Democratic voters cheer on gas stove ban: poll

Most Democratic voters would welcome a ban on natural gas hookups in new construction and buildings located in their own communities, according to a poll conducted last month.

Roughly 56% of Democrats said they would support such a ban, which would effectively mandate electric stovetop and heating appliances in new construction, while just 26% would oppose a ban and 18% were undecided, according to a poll conducted between Jan. 18-19 by Morning Consult. By comparison, 39% of Independent voters and 28% of Republican voters would support a natural gas hookup ban.

Overall, 42% of all adult-age Americans surveyed would support the ban and 39% would oppose it, the poll showed. But 38% of homeowners would support it compared to the 47% that would support the ban.

In addition, the Morning Consult survey showed that, among all adults who owned gas stoves, 46% were interested in switching to electric versions and 44% weren’t interested. Half of the respondents, though, said electric stoves don’t work as well as natural gas-powered stoves.


About 56% of Democratic voters support a ban on new natural gas hookups. (Stock)

The survey results come after the White House was forced to walk back comments from administration officials that it would consider a federal ban on gas stoves after widespread criticism. Days earlier, Consumer Product Safety Commission (CPSC) member Richard Trumka Jr. told Bloomberg that “any option is on the table” and that unsafe products can be banned, noting that gas stoves were a “hidden hazard.”


“Research indicates that emissions from gas stoves can be hazardous, and the CPSC is looking for ways to reduce related indoor air quality hazards,” CPSC Chairman Alexander Hoehn-Saric said following the report.

“CPSC is researching gas emissions in stoves and exploring new ways to address any health risks,” he continued. “CPSC also is actively engaged in strengthening voluntary safety standards for gas stoves.”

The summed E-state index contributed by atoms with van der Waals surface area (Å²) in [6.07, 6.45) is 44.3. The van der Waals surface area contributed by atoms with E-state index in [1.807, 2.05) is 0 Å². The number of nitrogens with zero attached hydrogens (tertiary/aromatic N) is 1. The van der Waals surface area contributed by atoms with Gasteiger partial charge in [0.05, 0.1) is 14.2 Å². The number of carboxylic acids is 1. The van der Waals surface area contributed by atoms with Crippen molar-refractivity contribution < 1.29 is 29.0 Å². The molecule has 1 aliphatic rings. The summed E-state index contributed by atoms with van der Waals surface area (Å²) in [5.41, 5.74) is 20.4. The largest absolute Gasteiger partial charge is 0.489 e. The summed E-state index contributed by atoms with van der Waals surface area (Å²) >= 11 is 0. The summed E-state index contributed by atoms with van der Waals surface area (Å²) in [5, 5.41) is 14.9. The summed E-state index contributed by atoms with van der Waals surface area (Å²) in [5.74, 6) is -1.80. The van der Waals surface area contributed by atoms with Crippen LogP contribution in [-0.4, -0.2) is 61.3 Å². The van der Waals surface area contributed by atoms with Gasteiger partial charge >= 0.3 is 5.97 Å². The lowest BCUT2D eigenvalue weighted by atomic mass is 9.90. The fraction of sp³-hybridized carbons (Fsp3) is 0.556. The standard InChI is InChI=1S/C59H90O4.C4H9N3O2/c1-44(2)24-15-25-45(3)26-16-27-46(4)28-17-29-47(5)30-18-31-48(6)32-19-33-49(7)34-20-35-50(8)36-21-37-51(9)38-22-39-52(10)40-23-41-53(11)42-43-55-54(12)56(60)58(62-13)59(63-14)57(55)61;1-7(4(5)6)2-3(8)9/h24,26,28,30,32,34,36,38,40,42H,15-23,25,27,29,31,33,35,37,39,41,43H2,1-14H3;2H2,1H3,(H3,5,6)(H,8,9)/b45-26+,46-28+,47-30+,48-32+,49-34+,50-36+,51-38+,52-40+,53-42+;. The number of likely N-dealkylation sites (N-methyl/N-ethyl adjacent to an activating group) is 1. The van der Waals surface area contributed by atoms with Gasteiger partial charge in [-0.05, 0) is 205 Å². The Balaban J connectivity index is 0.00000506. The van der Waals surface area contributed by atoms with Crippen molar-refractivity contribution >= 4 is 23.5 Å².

The CPSC chairman, though, echoed the White House, saying that he wasn’t “looking to ban gas stoves,” but that the commission would ask the public for information about gas stove emissions and potential solutions in the coming months.

A study published in the International Journal of Environmental Research and Public Health in December tied 12% of childhood asthma cases to gas stoves.

Richard Trumka Jr. is photographed during a White House ceremony where President Biden presented presidential medals of freedom on July 7. (Tom Williams/CQ Roll Call via Getty Images)

However, critics have noted the study was partly funded by RMI, a nonprofit research firm that advocates for aggressive green policies and works to “transform global energy systems across the real economy.”

Opponents of the ban have also argued that restricting natural gas usage would lead to significantly higher heating and energy costs for consumers.

“Natural gas is critical for millions of Americans,” Rep. Cathy McMorris Rodgers, R-Wash., the chairwoman of the House Energy and Commerce Committee, said in January.

“Forcing people to switch to expensive alternatives will only further increase costs on hardworking American families while disproportionately harming the most vulnerable in our communities.”

Still, a handful of major Democratic-led cities have moved forward with their own versions of natural gas hookup bans in new buildings. And the Biden administration has set its sights on regulating a variety of appliances as part of its climate agenda.

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